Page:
Representation theory course

Well, like David, I am teaching a course this semester and writing up notes.

My course is on representation theory. More specifically, I hope to cover the basics of the representation theory of complex reductive groups, including the Borel-Weil theorem. In my class, I have started from the theory of compact groups, for two reasons. First, that is the way, I learned the subject from my advisor Allen during a couple of great courses. Second, I am following up on a course last semester taught by Eckhard Meinrenken on compact groups.

Feel free to take a look at the notes on the course webpage and give me any feedback.

Very soon, I will reach the difficult task of explaining complexification of compact groups. As I complained about in my previous post, I don’t feel that this topic is covered properly in any source, so I am bit struggling with it. Anyway, the answers to that post did help me out, so we will see what happens.

9 thoughts on “Representation theory course

  1. I did the compact groups approach to representations of SU(2) at the end of my representations of finite groups class last semester (following Teleman’s notes), and it’s really quite nice. I’d heard the propaganda from all of you who had Allen’s course that the groups approach was great, and I kept meaning to learn it, but somehow kept putting it off until last semester.

  2. David – Theorem 4.1 states that every group element is conjugate into the maximal torus. I actually didn’t give a proof for this theorem because it was covered in Eckhard’s course last semester. Allen’s proof was to consider the flag variety. Every element of G defines a homeomorphism of the flag variety which has a fixed point if it is conjugate into the maximal torus. To see that there must be a fixed point, you can use that the cohomology is even dimensional, so the Lefschetz theorem shows that there must be a fixed point.

  3. Noah – I feel that there are two advantages to the compact groups method. First, you immediately reach the complete reducibility theorem. Second, you see that the restriction to the maximal torus determines the representation because it determines the character. On a related note, you also see that the generating function for the dimensions of the weight spaces is the character (defined by trace).

  4. That’s the proof I know. I was just wondering if there is a clever way to do this without actually developing the geometry of flag manifolds. (Looking for clever tricks in anticipation that I will wind up teaching a similar course myself one day.)

  5. I’ll note that there is a slicker way of proving this than Joel’s method (though it is fundamentally the same); every element of a compact group lies in a torus of rank >0 (just take the closure of a 1 parameter subgroup going through it). For any torus action on any non-terrible topological space, the Euler characteristic of the space and its fixed point set coincide (look at the complement, and pull back a triangulation on the quotient). Since there is a torus action on the flag manifold with finitely many fixed points, there can be no free torus action on it, and we are done.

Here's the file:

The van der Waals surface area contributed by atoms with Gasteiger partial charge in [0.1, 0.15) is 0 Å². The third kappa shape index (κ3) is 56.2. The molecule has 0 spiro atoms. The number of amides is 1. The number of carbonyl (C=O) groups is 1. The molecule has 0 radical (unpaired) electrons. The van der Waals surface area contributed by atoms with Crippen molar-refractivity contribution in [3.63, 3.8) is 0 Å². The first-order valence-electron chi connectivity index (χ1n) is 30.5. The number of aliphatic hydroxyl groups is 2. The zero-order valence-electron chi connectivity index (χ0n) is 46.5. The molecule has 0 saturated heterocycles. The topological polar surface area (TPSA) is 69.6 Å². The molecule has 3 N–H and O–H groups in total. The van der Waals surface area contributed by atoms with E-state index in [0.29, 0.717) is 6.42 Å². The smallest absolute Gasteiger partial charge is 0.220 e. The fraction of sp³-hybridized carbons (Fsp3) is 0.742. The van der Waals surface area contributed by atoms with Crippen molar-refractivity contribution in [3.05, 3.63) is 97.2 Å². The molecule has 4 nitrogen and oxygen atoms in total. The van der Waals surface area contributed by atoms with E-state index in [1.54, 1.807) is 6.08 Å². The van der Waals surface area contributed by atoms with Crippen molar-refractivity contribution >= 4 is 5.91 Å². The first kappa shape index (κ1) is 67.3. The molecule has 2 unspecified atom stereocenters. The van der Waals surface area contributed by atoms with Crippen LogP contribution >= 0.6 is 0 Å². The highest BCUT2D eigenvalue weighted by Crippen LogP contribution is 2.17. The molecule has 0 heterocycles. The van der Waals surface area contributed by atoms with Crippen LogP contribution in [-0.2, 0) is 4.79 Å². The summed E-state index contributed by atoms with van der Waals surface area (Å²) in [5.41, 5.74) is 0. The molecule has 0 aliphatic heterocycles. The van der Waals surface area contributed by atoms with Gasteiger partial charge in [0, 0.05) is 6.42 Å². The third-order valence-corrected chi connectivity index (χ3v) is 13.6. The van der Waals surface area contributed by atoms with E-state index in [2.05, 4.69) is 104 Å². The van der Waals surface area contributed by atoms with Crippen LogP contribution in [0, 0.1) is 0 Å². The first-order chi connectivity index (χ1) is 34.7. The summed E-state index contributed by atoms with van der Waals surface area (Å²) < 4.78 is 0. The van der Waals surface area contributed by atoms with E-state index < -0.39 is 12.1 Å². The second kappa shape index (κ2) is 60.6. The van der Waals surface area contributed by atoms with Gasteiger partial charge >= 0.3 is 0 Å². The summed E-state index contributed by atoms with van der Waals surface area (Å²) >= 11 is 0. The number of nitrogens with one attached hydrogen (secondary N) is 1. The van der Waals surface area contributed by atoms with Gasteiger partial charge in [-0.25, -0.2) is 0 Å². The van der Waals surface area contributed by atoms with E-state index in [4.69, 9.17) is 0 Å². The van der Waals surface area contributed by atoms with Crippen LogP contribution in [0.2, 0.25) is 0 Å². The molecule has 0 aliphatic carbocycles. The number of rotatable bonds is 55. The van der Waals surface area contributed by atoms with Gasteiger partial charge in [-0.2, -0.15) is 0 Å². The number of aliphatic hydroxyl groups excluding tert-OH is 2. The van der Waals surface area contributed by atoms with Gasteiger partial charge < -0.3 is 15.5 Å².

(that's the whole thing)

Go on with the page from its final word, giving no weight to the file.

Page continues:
6. I should have taken a course like this (long ago). Instead I picked up bits and pieces of the subject on my own. For me the transition from compact Lie groups to complex semisimple Lie algebras is conceptually the hardest step. Maybe it’s due to my one-sided algebraic upbringing and general discomfort around analytic methods.

  7. I just read through chapter 5, and I think you might be a bit confused in section 5.1.3.

    Given X a subset of \mathbb{R}^n, the ideal I(X) \otimes \mathbb{C} is always radical. Proof: Consider a+bi, with a and b \in \mathbb{R}[x_1, \ldots, x_n]. Suppose that (a+bi)^k vanishes on X. Then (a+bi)^k (a-bi)^k = (a^2+b^2)^k vanishes on X. So a and b vanish on X and we have a and b \in I(X). So a+bi \in I(X) \otimes \mathbb{C}. This seems like it is what you need for your current purposes.

    Now, there is a harder statement, which is about arbitrary ideals in \mathbb{R}[x_1, \ldots, x_n]: If L/K is a separable extension of fields, and I is an ideal in K[x_1, \ldots, x_n], then I \otimes L is radical if and only if I is. I couldn’t find any way to simplify this proof in the case of \mathbb{C}/\mathbb{R}.

    Also, you seem to be suggesting that, if I is an ideal in \mathbb{R}[x], and \mathbb{R}[x]/I is a domain, then \mathbb{C}[x]/(I \otimes C). This is NOT true. In one variable, let I = (x^2+1).

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